08 July 2014

'Well what did you expect in an opera, a happy ending?'

The past two Mondays at Film Society have been taken up with a two-part screening of Fritz Lang's five-hour Wagnerian epic from 1924, Die Nibelungen: Siegfried and Kriemhild's Revenge. Siegfried in particular is a classic of silent cinema, with its hugely impressive special effects including a real live dragon for the titular hero to vanquish (let's just say it doesn't stay alive very long). The story itself was popularised in modern times by Wagner's mammoth opera cycle, the third of the four instalments in Der Ring des Nibelungen (The Ring of the Nibelung), and depicts the life and death of Germany's national hero Siegfried - who was in turn based on the Norse legendary dragon-slaying hero Sigurd.


Lang dedicated his two mythic films to the German people, attempting to revive the battered national spirit following the struggle of the post World War I years in which Germany was forced to make large reparations to its foes for its wartime aggression. In a 1974 interview Lang argued that in making Siegfried and its companion film he was attempting to recapture some of Germany's lost optimism:

In 1974, in an interview with Focus on Film, Lang said: “I would like to make a remark about [From Caligari to Hitler: A Psychological History of the German Film]. In my opinion this book is wrong about a lot of things and it has done a lot of damage, I feel, particularly among young people. When I made my films I always followed my imagination. By making ‘Die Nibelungen’ I wanted to show that Germany was searching for an ideal in her past, even during the horrible time after World War I in which the film was made. At that time in Berlin I remember seeing a poster on the street, which pictured a woman dancing with a skeleton. The caption read: ‘Berlin, you are dancing with Death.’ To counteract this pessimistic spirit I wanted to film the epic legend of Siegfried so that Germany could draw inspiration from her past, and not, as Mr Kracauer suggests, as a looking forward to the rise of a political figure like Hitler or some such stupid thing as that.”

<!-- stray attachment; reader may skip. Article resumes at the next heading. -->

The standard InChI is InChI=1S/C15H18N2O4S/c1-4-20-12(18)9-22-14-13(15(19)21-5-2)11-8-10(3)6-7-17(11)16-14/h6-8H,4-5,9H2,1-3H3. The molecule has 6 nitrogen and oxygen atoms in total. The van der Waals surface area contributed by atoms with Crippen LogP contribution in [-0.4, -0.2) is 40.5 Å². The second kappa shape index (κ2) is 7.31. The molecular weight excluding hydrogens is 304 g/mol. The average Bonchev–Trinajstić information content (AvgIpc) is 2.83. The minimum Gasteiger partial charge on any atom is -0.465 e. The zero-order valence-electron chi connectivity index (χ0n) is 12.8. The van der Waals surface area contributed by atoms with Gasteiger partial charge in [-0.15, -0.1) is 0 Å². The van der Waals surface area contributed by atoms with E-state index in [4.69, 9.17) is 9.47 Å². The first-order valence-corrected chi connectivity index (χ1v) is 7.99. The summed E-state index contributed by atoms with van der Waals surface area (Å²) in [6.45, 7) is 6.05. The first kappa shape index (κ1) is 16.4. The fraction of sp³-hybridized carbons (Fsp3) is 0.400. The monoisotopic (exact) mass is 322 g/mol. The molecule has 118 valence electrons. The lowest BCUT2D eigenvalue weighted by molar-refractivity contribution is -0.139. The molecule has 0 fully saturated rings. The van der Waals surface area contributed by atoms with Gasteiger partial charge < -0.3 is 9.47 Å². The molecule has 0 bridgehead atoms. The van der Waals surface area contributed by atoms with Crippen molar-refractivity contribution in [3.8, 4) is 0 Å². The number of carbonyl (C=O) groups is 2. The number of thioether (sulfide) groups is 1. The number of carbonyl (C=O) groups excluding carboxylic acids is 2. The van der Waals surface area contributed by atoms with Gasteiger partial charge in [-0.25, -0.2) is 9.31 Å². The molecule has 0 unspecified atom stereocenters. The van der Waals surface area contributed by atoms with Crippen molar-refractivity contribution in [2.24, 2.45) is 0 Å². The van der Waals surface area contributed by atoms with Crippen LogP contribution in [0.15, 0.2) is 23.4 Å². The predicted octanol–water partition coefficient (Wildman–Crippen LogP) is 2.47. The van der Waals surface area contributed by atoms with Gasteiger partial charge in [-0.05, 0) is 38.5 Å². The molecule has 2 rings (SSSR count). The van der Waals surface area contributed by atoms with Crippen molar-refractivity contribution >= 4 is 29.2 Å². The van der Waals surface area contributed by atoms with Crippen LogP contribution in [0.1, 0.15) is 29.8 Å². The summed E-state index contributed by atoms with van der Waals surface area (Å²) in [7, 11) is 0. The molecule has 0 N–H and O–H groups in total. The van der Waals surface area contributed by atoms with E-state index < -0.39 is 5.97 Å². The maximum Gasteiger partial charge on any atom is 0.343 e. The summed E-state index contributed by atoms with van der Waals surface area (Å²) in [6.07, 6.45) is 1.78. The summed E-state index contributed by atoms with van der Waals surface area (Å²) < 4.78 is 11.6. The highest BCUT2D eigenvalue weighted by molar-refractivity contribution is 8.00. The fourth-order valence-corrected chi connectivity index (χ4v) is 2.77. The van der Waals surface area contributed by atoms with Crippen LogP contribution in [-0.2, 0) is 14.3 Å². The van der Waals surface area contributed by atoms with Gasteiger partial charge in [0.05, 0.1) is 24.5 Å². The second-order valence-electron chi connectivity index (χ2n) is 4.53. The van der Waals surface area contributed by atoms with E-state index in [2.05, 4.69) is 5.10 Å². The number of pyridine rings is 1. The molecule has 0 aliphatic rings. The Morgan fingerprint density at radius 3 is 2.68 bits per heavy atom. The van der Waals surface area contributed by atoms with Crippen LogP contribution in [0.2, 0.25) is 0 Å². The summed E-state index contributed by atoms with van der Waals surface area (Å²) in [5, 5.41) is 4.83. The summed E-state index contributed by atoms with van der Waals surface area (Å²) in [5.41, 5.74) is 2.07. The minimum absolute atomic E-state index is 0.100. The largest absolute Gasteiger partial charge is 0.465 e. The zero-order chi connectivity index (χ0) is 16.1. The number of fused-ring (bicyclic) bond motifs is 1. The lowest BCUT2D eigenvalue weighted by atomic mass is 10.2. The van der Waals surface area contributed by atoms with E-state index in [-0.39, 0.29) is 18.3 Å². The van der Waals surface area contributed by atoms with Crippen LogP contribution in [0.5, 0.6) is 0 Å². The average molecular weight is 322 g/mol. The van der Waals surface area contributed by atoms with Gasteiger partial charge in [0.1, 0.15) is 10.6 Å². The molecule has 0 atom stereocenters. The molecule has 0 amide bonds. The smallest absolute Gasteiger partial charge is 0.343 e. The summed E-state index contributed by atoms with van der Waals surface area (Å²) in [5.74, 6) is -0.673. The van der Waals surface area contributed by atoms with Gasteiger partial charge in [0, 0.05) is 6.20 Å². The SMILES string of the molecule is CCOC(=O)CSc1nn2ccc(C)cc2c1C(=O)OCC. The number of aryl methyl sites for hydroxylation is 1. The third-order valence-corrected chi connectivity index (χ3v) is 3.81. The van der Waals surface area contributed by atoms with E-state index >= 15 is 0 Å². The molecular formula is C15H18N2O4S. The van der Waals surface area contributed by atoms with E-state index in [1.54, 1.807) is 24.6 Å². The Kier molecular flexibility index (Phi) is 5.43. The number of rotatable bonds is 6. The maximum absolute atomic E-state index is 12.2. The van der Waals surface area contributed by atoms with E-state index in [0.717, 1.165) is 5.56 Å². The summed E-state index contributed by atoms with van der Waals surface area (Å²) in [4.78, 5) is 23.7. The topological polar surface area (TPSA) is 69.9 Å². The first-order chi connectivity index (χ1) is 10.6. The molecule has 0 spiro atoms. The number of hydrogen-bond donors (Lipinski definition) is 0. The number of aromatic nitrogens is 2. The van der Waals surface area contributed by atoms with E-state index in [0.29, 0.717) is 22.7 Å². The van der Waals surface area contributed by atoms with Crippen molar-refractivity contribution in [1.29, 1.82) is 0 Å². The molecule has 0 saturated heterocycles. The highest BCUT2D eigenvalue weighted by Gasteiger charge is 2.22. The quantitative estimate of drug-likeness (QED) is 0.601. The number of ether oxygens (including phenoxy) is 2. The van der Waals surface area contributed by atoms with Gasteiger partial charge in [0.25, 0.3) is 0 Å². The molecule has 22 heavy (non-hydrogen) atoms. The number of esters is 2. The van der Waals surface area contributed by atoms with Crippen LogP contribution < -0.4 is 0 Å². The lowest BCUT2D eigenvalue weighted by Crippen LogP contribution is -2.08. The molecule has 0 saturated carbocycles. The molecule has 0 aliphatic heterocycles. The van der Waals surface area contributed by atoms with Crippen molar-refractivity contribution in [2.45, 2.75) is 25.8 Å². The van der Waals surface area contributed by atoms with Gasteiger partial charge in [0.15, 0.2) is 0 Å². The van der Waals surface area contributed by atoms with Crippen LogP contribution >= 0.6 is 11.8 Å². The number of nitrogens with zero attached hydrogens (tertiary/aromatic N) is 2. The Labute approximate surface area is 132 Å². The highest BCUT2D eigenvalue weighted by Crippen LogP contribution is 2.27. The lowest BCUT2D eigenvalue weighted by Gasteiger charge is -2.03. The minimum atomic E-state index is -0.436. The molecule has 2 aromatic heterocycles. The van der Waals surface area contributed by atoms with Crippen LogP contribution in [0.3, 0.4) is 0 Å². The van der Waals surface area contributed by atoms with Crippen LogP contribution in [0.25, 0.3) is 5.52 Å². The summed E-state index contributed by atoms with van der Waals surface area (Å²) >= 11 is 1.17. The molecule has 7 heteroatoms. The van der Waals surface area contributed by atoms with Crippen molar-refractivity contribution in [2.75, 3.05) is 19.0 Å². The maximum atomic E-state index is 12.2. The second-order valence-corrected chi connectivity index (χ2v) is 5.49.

Robert A Armour made an interesting distinction in his book Fritz Lang when he noted, “Kracauer believes that the climate that produced Lang’s version of German myth in 1924 was the same climate that produced the Nazi movement soon afterwards. Perhaps, but the Nazis tended to use only the part of history they found to work to their advantage. [. . .] Both Lang and the Nazis were shaping the myth to their own versions, but the visions were different and so were the purposes.”

However impressive Lang's cinematic feat remains - and it is a stunning work of film-making - some folk will always want a condensed version. So instead of the 286 minute silent picture treatment, here's a 403-second taster to give you a feel for the epic proceedings: Chuck Jones' 1957 Bugs Bunny short, What's Opera, Doc? It's actually rather more focused on the plotline of another Nibelungen opera, Die Walküre (The Valkyrie), but I expect if you're clicking on a Bugs Bunny link you're probably not that fussy. 'Oh Bunhilda, you're so wovely!'

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